A CB student experiences what it is like to be homeless. (photo courtesy Jennifer Lystrup) I heard the people in the boxes around me begin to rustle, as they were being forced to awake and meet a new Tuesday morning. I slowly began to wake up. I was fighting it — I felt as if […]
A CB student experiences what it is like to be homeless.
(photo courtesy Jennifer Lystrup)
I heard the people in the boxes around me begin to rustle, as they were being forced to awake and meet a new Tuesday morning. I slowly began to wake up. I was fighting it — I felt as if I had gotten no more than an hour of sleep. I just wanted to roll over into my nice warm bed and snuggle into my down bed set.
But I wasn’t at home. I was outside. On a damp lawn. In a box.
I felt like death. My back hurt. My head hurt. My neck was stiff from sleeping on the cold hard ground. My entire body was sore. My clothes were damp. My jeans were dirty from when I woke up in the middle of the night to stretch my aching muscles.
It was definitely not a good night of sleep. I awoke cranky, tired, and flustered. As I rolled out of my dampened box, I could see my fellow classmates slowly emerging from the grogginess of an uncomfortable night of sleep. I could see the morning sleep in their eyes, their frizzy and matted hair. I noticed the appearances of the women more than the men’s.
I soon became self-conscious of my own appearance. I tried to avoid talking to people, in fear that they could smell my morning breath. I was uncomfortable.
However, my classmates and I shared a bond from the night we had just shared together. It was not them that made me feel a sense of unease, it was the underclassmen. It was the freshman and sophomores staring at our large group of students, the group of people that just woke up on the Mary Lawn at CB. They gave us looks of confusion.
I felt out of place.
I was displaced.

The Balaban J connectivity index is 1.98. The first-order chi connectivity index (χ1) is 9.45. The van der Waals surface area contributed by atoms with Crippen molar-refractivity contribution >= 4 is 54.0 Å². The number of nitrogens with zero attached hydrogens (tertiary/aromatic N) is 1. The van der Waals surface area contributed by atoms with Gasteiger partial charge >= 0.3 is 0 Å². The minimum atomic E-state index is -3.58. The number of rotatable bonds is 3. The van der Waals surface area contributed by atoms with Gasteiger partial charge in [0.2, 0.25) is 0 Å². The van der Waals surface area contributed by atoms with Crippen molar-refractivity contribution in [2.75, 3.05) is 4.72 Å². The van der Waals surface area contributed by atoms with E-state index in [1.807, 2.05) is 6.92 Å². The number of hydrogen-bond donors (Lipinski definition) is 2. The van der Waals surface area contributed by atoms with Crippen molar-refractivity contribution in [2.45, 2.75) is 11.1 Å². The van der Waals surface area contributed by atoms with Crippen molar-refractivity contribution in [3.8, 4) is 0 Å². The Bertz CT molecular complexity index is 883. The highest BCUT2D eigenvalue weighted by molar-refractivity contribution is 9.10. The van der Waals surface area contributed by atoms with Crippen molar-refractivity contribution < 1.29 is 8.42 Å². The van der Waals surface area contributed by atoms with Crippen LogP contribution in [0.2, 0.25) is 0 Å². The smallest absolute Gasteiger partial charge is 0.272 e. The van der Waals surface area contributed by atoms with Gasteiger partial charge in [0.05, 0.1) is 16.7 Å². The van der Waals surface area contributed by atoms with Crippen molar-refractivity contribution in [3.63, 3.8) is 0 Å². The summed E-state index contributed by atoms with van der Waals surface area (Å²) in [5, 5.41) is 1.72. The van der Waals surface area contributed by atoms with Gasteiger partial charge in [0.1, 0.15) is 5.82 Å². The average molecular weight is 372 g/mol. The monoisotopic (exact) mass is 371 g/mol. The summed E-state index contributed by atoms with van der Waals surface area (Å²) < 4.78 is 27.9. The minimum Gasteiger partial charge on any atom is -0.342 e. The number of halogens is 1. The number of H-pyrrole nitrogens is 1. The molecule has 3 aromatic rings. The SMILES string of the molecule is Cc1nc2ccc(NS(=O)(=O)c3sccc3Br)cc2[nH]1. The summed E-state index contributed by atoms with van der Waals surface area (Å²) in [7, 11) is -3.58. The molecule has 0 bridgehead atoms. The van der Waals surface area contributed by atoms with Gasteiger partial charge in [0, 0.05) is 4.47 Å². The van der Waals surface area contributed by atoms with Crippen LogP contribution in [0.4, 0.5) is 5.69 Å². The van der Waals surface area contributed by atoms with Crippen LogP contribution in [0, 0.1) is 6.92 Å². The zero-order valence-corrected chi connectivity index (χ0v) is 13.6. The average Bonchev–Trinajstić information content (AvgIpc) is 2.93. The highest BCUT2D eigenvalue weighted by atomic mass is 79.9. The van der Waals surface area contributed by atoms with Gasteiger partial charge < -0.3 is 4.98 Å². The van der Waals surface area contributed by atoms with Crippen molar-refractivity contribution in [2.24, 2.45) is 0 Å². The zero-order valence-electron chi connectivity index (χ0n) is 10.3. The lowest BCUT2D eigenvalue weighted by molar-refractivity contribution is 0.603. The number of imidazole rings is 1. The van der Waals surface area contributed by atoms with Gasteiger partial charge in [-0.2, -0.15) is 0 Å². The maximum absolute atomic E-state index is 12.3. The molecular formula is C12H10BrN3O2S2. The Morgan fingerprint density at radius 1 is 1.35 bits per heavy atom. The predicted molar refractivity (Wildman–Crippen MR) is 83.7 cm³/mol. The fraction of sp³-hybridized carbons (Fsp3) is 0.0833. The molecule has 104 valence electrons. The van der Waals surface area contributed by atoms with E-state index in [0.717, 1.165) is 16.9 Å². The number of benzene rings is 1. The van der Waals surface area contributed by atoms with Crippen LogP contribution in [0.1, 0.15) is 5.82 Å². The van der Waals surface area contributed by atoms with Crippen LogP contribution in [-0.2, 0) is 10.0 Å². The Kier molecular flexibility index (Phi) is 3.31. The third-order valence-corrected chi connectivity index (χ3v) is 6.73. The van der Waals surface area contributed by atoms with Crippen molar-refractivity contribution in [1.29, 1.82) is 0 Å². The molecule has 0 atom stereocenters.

Christian Brothers held a homeless immersion experience on November 5, 2012 called Displace Me. The Social Justice class of Ms. Jennifer Lystrup, participated in a 24 hour mock homeless experience. The idea of the excursion was to gain an understanding of the obstacles that homeless people encounter in their everyday lives.
We experienced what it was like to sleep outside, what it was like to have a limited source of food, what it felt like to be ignored. We experienced a kaleidoscope of emotions within those 24 hours, but we only gained a small idea of what it is to be homeless.
The Christian Brothers 2012 Displace Me immersion took place on a perfect night. It was not freezing outside, but a moderate temperature. It did not rain, nor was it windy. We were layered in clothes and had access to sleeping bags. Even though we did not have many materials, we still had more than the majority of the homeless population in Sacramento. This night was a night that homeless people prayed for.
Before the school sleepover, we participated in many rituals of homelessness. We gave ourselves street names that would further detach us from the rest of the Christian Brother’s community and when we were finally able to receive food it was from a soup line.
[pullquote]I felt out of place. I was displaced.[/pullquote]
After our small dinner, two formerly displaced men, Sonny and Paul, came to speak to us about what it was like to be homeless. We were given the chance to ask questions about their views on homelessness. Listening to the stories of Sonny and Paul was probably the most impactful moment of the immersion.
As we sat on the cold concrete against the lockers, a student asked Sonny if the idea of prison or a life of homelessness was more appealing. His response shocked me. He said that for some situations, prison was a better choice because you were provided with “three hots [meals] and a cot”, along with protection from the outside weather.
This was shocking because Sonny was willing to give up his freedom for the basic necessities all human beings have the right to.They were just grateful they were not going to get wet or catch a cold from the ever changing weather. Knowing this made me feel a little ashamed of my morning outcome.